I performed a blastn search of NGS data against ssRNA database download from Internet, with a expected value 10-4. The size of NGS data reads is of 125 bp.

I have analyzed the blast results of the libraries. These libraries are from different habitats. The most difficult habitat, oakwood, produced a blast results with a maximum length of 51 bp. These results have a qcov of 100 (in most of the cases).

I would like to know if these low length sizes comes from degradation?

Should do I filter these samples with a length = 125 bp with the aim to obtain results with better quality or with a qcov of 100 is enought to get reliable results?

Thanks you in advance.

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    $\begingroup$ I think you should maybe rely on the hitscore, because it integrates both overlap length and % of identity. In addition, you may have a look at MMSeqs2 as an alternative to BLAST. It is much faster, and has tutorials to blast ssRNA db such as SILVA (github.com/soedinglab/mmseqs2/wiki). $\endgroup$ May 15 '20 at 10:07
  • $\begingroup$ What would "better results" mean? What is wrong with what you get now? If your queries have a maximum length of 125, why would you search for >= 125? How can you have a hit with a length greater than your query sequence? Please edit your question and clarify. $\endgroup$
    – terdon
    May 15 '20 at 12:37
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    $\begingroup$ Could you please explain your RNA extraction protocol from field collection to lab? $\endgroup$
    – M__
    Jun 29 '20 at 19:23
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    $\begingroup$ The RNA extraction was extracted with a CTAB kit from tissue plant of different plants species. This plant species comes from the habitat wilder. My concern is that the blast results gave to me hits with a high qcov and pident and low length. $\endgroup$ Jun 29 '20 at 19:50
  • $\begingroup$ could please give more information? which ssRNA database are you using? and how your reads have been preprocessed (trimmed)? $\endgroup$ Jun 30 '20 at 4:25

I had a think about this one and am stumped. I thought there could be a connection with acute oak disease (AOD) or else chronic oak disease (COD), which are emergent infections threatening the population. However, they appear to be fungal and bacterial infections rather than viral.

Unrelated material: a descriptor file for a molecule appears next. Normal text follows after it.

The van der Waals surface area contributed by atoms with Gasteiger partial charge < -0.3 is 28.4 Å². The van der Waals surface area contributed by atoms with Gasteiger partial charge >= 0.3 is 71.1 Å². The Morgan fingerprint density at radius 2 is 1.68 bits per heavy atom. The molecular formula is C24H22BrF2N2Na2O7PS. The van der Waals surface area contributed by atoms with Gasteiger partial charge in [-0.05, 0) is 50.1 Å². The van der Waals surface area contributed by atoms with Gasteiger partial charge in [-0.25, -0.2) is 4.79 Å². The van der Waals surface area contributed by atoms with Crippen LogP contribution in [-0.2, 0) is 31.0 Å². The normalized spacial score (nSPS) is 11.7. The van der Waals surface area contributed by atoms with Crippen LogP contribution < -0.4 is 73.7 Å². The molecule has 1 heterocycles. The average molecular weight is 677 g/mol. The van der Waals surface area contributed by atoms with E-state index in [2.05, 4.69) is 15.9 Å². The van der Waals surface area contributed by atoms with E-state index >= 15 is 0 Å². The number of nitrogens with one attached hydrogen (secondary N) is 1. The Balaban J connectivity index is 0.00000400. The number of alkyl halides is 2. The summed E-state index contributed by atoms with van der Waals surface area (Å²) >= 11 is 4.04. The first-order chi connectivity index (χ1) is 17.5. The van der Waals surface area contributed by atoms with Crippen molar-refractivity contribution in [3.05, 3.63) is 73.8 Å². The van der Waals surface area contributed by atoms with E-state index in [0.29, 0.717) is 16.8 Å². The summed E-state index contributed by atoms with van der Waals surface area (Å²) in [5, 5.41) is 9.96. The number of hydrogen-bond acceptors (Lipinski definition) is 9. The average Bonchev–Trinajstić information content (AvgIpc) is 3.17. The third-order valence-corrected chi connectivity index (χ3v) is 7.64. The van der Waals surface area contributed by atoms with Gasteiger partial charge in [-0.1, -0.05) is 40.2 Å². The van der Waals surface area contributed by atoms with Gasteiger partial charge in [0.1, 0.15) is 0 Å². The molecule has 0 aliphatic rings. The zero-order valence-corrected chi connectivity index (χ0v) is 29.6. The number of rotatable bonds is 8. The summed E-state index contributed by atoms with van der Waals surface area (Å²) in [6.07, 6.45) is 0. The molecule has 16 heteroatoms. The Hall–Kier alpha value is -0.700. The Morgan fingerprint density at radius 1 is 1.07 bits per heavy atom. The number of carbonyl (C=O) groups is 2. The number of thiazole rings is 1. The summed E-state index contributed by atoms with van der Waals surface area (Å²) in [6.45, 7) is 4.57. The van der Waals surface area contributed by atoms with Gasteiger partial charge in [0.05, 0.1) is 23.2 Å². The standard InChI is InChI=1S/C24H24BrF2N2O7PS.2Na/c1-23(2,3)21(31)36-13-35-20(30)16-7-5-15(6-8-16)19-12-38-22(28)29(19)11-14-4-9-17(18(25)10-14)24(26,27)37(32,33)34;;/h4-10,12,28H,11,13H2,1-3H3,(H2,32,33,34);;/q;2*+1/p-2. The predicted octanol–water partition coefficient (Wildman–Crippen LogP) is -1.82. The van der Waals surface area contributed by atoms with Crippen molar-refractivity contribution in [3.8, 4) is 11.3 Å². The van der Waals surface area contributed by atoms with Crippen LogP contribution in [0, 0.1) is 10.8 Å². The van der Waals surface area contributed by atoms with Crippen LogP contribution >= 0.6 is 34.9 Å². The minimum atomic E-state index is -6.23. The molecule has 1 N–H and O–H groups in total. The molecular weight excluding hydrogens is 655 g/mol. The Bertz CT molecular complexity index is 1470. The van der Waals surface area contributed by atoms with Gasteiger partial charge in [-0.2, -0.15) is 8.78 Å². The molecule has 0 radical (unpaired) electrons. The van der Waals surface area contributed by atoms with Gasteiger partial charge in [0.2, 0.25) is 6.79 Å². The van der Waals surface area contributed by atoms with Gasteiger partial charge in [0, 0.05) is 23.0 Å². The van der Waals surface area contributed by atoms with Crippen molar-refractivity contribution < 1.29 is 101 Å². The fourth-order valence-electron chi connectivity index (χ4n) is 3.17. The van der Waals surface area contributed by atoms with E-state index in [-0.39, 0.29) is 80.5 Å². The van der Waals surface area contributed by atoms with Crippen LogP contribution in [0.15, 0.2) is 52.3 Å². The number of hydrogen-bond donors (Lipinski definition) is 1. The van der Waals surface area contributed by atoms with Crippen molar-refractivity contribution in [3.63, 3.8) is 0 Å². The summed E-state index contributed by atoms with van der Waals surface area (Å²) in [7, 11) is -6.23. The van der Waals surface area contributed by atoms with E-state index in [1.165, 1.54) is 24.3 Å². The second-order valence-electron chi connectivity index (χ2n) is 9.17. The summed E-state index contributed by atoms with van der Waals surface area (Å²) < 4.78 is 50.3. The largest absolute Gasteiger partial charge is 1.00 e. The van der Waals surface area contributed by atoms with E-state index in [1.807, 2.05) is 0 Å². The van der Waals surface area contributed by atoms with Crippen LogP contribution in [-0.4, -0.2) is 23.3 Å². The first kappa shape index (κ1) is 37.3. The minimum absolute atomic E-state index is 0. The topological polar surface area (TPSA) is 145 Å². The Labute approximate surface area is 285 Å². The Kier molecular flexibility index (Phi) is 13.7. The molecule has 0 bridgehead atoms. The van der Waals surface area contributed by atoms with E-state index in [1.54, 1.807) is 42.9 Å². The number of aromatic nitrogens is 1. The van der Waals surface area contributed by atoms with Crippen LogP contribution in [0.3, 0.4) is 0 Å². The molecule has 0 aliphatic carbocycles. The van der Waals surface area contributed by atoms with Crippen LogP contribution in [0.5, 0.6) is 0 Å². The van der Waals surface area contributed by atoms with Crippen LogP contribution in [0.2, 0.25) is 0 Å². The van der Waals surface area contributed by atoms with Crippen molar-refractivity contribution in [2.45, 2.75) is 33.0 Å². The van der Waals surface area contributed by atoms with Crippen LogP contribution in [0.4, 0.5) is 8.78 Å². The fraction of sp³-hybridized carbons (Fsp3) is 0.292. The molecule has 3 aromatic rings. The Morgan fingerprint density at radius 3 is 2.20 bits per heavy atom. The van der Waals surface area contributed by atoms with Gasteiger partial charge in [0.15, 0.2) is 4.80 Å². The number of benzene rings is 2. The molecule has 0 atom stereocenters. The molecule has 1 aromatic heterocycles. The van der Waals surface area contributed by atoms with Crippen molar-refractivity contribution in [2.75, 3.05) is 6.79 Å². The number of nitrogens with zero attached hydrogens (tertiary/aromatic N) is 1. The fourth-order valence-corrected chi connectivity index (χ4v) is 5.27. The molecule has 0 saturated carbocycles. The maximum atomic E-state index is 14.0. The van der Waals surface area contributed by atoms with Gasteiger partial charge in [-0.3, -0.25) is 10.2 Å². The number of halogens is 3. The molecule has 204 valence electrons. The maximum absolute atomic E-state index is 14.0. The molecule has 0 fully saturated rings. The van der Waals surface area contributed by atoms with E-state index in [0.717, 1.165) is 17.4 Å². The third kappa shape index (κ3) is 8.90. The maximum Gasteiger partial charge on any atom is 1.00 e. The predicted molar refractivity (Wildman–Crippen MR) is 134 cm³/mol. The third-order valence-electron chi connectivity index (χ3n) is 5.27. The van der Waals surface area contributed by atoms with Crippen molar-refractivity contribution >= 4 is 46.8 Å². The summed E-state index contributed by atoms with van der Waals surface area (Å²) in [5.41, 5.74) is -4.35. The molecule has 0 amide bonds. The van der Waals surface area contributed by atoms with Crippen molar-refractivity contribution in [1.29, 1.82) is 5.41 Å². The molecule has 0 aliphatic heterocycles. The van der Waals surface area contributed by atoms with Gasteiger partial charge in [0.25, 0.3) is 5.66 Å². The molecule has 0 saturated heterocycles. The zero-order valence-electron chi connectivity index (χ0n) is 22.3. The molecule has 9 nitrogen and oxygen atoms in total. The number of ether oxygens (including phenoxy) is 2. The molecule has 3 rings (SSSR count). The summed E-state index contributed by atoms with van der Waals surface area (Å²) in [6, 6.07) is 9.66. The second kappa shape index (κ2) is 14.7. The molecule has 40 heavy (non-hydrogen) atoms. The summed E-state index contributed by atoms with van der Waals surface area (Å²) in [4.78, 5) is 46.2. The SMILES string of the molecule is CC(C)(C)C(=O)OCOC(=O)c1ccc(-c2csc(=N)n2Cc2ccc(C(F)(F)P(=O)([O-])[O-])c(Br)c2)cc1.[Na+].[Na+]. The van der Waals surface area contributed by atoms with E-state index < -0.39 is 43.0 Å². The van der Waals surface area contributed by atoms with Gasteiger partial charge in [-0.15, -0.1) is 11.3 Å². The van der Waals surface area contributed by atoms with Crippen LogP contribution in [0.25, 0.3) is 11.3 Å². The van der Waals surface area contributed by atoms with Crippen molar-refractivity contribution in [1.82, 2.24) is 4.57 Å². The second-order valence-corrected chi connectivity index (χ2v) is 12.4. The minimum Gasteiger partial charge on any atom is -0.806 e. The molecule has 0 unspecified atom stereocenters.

Single stranded RNA plant viruses are very common, more so than in mammals, but to achieve the results you are obtaining the trees would need to be really sick if the predominent RNA was viral. Short viral RNAs are produced regularly by viruses as defective RNA and its a major area of research, considering a mechanism of defective interference,

In context it would be weird if this RNA swamped the tree/plant, you need an actively replicating virus for this stuff to appear. So I don't think its either viral or defective viral RNA.

The antiviral response in mammals can involve RNase and this could explain your degradation. Essentially, mammals (probably vertebrates) kick-back hard when virus appears. However, I couldn't really find evidence of this in plants.

I don't think the results you obtained have a clear biological explanation in pathogenesis. The best explanation is it was wet lab-technique, e.g. library construction resulted in overdigestion/fragmentation. The only thing I can suggest is template assembly using a normally distributed plant/oak RNA library.

I was probably overthinking in forging a link with an emergent (tree) pathogen.

enter image description here!

  • $\begingroup$ Thanks you Michael. Your answer looks fit better with my results. $\endgroup$ Jul 5 '20 at 11:36
  • $\begingroup$ I will ask to the sequencing company asking them about the library construction. Thank you again $\endgroup$ Jul 5 '20 at 11:40
  • $\begingroup$ Thanks you are too kind, but emergent viruses is what I do (albeit for humans not plants) and I couldn't get this one to make sense. Ask them for the Agilent library outputs, both good runs.and 50bp run. I've posted an example above. $\endgroup$
    – M__
    Jul 5 '20 at 12:29
  • $\begingroup$ Hi @AdriánP.L. please let us know how you get on here: one way or another we'll get this resolved if not directly via collaboration. $\endgroup$
    – M__
    Jul 7 '20 at 16:11
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    $\begingroup$ Dear @Michael I though It was solved, your answer looks fitting well with the trouble . $\endgroup$ Jul 7 '20 at 17:05

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